James Parry’s semi-fictionalized (10%, give or take) memoir of the last five years of his thirty-year career as a middle school educator is at once, both hilarious and sobering. Hilarious as only middle school (or Jr. High) with all the hormones, awkwardness, and antics can be. And sobering when Parry masterfully lays bare the true plight of teachers everywhere dealing with bureaucracy, poverty, and a lack of parental involvement. However, despite the sometimes heavy content, Parry’s acerbic and occasionally goofy wit, keeps this book readable and entertaining.
The book begins on an average school day in Parry’s twenty-fifth year of teaching. When he arrives at work he finds the head custodian quickly changing a spray painted, “F**k All The Teachers” into “Book All The Teachers” with his own can of spray paint. At first Parry is upset by the graffiti until he turns the corner to find the colorful epithet continued on to say “Excep Parry.” Deciding this is the best possible compliment from a middle school hoodlum, we then watch James “…float through the door, skip down the back hall, pirouette through the gymnasium, and do the happy dance as I (he) enter(s) the public office.”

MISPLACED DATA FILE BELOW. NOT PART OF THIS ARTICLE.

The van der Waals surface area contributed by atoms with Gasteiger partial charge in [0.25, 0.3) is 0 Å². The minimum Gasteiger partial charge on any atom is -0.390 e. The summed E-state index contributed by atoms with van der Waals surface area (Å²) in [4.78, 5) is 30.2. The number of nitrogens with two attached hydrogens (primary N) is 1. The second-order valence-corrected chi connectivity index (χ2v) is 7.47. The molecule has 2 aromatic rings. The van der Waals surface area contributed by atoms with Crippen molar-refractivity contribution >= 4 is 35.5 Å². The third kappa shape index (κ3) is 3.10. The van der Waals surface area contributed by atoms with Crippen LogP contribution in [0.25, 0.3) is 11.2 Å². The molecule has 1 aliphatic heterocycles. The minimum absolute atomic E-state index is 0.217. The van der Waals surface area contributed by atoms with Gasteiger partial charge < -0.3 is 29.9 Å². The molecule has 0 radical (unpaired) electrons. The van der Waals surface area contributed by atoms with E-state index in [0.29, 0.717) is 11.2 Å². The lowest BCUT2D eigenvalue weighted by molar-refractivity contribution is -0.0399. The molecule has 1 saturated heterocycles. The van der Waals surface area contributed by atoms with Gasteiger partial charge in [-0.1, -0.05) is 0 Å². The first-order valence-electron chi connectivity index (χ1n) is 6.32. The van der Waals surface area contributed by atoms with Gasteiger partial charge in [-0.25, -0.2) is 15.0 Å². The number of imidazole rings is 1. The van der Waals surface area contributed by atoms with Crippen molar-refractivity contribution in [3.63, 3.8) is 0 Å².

This first introduction into Parry’s world is a good example of the ups and downs throughout the book. Middle school has always been a roller coaster ride for the kids (as I’m sure we all remember), but James Bartlett Parry gives us a look at that wild ride from the teachers end of things. Due to the nature of the middle school experience, Parry has included a WARNING section before the Contents page. I believe it is worthy of being included here verbatim.
“WARNING – With its adolescent humor, convoluted sentence structure and many asides, the book is best enjoyed when accompanied by a bottle — or box — of cheap wine; or, perhaps Ice-house Beer would be a more fitting compliment. If you like parentheses, em-dashes, commas, and semicolons (and, hey, who doesn’t?), you’ll love this book.”
Honestly, I did. Well done, Parry.